More than 70 percent of the country’s inmates are jailed for drug-related offenses. Christian groups seek to help them reenter society.

Freddy Wee, the deputy director of a Christian halfway house for drug addicts in Singapore, understands what the men coming to Breakthrough Missions Singapore are going through. That’s because the 69-year-old has lived through it too.

Wee started smoking marijuana as a teen before graduating to painkillers, heroin, and eventually morphine. “I was always begging for money for drugs, threatening people,” Wee said. “It was a shameful life. It owned me for many years till I was caught.”

Even when Wee was arrested and sent to the government-run Drug Rehabilitation Center (DRC) for six months in his 20s, nothing changed. He returned to his old ways only to be arrested again.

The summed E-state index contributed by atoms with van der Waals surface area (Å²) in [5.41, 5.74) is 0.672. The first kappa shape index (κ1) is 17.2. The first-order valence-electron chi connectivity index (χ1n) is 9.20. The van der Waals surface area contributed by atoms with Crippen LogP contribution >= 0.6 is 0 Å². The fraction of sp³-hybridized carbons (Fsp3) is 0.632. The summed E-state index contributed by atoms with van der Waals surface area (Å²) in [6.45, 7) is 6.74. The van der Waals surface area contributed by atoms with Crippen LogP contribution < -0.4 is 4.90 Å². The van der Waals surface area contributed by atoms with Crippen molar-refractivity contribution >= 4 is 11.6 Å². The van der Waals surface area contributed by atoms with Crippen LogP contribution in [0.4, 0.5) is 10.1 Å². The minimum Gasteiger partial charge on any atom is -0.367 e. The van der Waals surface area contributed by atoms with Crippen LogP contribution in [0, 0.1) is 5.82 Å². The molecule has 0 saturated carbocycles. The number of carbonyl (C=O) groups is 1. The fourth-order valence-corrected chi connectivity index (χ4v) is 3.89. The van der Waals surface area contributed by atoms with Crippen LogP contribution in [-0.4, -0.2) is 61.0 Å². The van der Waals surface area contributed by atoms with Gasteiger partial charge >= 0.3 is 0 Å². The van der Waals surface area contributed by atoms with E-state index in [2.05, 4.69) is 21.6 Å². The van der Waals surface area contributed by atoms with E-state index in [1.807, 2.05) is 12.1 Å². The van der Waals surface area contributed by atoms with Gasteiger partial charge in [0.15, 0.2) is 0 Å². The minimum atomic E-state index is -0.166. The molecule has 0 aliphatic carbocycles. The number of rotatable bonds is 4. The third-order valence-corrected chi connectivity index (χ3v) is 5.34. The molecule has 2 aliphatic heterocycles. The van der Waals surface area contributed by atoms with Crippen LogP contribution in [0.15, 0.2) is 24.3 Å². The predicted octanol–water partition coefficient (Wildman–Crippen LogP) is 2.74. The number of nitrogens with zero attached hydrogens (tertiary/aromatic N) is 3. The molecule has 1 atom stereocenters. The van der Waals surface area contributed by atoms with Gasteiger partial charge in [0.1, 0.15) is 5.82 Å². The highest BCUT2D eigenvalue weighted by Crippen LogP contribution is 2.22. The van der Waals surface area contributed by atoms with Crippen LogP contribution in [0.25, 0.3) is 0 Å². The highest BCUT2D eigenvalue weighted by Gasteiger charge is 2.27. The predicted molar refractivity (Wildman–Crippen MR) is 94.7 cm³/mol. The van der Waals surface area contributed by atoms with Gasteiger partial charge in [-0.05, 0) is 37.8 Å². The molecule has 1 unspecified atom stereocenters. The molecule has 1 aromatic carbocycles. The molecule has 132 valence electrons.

His second stint lasted 15 months, and this time, members of a Christian group shared the gospel with Wee and other inmates. Years earlier, Wee had heard the good news from friends and even attended church with them. But he didn’t consider his conversion genuine as his lifestyle didn’t change.

At this point, Wee was desperate to be free from drugs and realized that only God could give him the power to overcome his addiction. He became a Christian, started studying the Bible, and led a Bible study group made up of fellow inmates. When he got out, he admitted himself to a Christian halfway house, House of Hope, realizing that without support, he would likely relapse. He promised God, “This time around, I am serious about my life. I want to follow the Lord.”

After two years at the halfway house, Wee was able to find a job and get married. Eventually, he started his job at Breakthrough Missions in 2002. Reintegrating into society hasn’t always been easy as he has faced rejection based on his past. Often, it’s …

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